Rapid urbanization in the Philippines has brought new jobs, educational opportunities, and better living conditions for some. However, it has also brought challenges, which you’ll see when you move around the streets of Metro Manila. It’s a large sprawling metropolitan area of over 12 million, with congestion that is estimated to cost US$70 million (₱3.5 billion) a day. When it rains, streets and homes are quickly flooded because many drains are clogged or non-existent. Because of lack of affordable housing, an estimated 11 percent of the city’s population live in slums. With 17 cities and municipalities in the metropolitan area, trying to tackle these challenges becomes stuck in deep complexities of urban governance and management. While other cities in the Philippines don’t face the scale of these challenges, they tackle similar issues.
Why are things so complex? There are a number of underlying structural issues affecting urbanization in the Philippines, such as the country’s archipelagic geography which creates divisions in connectivity both within the country and to external markets; a stagnating manufacturing sector that has not resulted in high quality jobs and, in turn, has negatively affected urban-led growth; and the country’s high exposure to natural hazards, particularly flooding and earthquake risks, all of which exacerbate urban management challenges.
Beyond these key structural issues are two binding constraints which, unlike the structural issues, can be addressed through a bold reform agenda. These include fragmented institutional arrangements for urban development and metropolitan governance, and major shortcomings in land administration and management. The resulting impacts of these issues, coupled with rapid urbanization, have greatly hampered city competitiveness, job creation, poverty reduction and livability.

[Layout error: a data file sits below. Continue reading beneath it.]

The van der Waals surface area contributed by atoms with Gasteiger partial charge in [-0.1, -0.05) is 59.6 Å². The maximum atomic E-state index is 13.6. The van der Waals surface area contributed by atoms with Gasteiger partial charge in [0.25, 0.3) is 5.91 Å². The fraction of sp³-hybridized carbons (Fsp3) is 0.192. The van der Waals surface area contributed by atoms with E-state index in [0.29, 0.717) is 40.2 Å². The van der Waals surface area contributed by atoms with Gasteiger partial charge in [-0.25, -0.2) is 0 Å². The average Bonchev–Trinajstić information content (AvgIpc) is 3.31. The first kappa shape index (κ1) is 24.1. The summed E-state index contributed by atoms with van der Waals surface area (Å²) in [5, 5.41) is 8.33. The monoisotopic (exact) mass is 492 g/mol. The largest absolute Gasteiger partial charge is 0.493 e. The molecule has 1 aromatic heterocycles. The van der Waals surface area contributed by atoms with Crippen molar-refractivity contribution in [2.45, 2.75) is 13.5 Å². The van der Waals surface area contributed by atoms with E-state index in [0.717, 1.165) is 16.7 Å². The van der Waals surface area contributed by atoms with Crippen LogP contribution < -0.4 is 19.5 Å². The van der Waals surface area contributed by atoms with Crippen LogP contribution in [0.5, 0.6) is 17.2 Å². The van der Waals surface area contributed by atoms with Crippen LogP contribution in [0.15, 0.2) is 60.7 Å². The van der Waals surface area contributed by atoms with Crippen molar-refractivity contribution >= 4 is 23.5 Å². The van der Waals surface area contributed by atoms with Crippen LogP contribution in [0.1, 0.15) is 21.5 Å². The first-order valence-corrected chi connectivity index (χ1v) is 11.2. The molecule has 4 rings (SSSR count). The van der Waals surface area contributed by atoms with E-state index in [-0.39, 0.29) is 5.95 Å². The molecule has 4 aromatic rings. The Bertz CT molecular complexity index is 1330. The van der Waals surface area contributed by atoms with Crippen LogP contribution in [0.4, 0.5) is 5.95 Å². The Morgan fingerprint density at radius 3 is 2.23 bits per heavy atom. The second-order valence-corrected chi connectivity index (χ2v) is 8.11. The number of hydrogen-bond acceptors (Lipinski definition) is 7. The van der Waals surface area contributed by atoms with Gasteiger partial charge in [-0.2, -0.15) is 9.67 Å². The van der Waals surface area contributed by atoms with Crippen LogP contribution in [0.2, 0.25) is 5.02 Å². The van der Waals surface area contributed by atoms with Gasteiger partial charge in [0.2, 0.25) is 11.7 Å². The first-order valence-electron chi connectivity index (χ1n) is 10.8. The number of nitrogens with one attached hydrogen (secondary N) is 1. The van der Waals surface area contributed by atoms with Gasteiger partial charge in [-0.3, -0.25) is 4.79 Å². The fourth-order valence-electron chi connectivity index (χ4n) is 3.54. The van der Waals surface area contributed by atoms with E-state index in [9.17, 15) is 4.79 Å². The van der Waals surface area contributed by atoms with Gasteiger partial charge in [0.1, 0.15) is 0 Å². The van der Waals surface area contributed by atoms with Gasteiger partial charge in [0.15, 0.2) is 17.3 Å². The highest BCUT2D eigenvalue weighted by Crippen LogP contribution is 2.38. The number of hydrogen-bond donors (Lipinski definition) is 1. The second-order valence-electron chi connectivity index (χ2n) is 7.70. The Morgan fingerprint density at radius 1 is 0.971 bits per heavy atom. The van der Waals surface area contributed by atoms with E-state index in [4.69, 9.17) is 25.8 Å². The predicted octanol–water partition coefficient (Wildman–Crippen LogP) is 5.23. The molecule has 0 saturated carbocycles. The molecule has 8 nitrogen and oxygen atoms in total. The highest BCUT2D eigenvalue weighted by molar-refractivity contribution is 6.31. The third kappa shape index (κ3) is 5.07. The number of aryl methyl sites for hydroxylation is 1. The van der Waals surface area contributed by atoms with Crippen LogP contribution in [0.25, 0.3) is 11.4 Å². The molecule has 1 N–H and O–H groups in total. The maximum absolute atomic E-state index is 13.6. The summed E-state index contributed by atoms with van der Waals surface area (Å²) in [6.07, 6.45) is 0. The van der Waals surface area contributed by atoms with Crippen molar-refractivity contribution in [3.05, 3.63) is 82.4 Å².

That said, there are reasons for optimism. One only has to look at the vibrant private sector and development of urban areas such as Bonifacio Global City in Metro Manila, the Iloilo Business Park in the Visayas island, and a number of other successful programs in towns and cities to know what is possible.
The recently completed report Philippines Urbanization Review, Fostering a System of Competitive, Sustainable and Inclusive Cities, sets forth priorities for a bold reform agenda in i) addressing the binding constraints of weak institutions to improve the delivery of necessary infrastructure, services and sustainable urban planning, and ii) improving land administration management to open up land markets for city competitiveness. Other key priorities call for investments in infrastructure, particularly more affordable mass transport such as metro rail transit and bus rapid transit systems, simplification of licensing requirements to attract more investment, a focus on affordable housing and the delivery of basic services, and encouraging poor children to finish secondary education for better job opportunities.
If key stakeholders in the Philippines, namely government, the private sector, and civil society -working in partnership - can take on these challenges with a needed urgency for action starting with top priorities, there is so much that is possible. Cities can indeed become engines for competitive, sustainable and inclusive growth, giving residents new opportunities with the potential for lasting impact.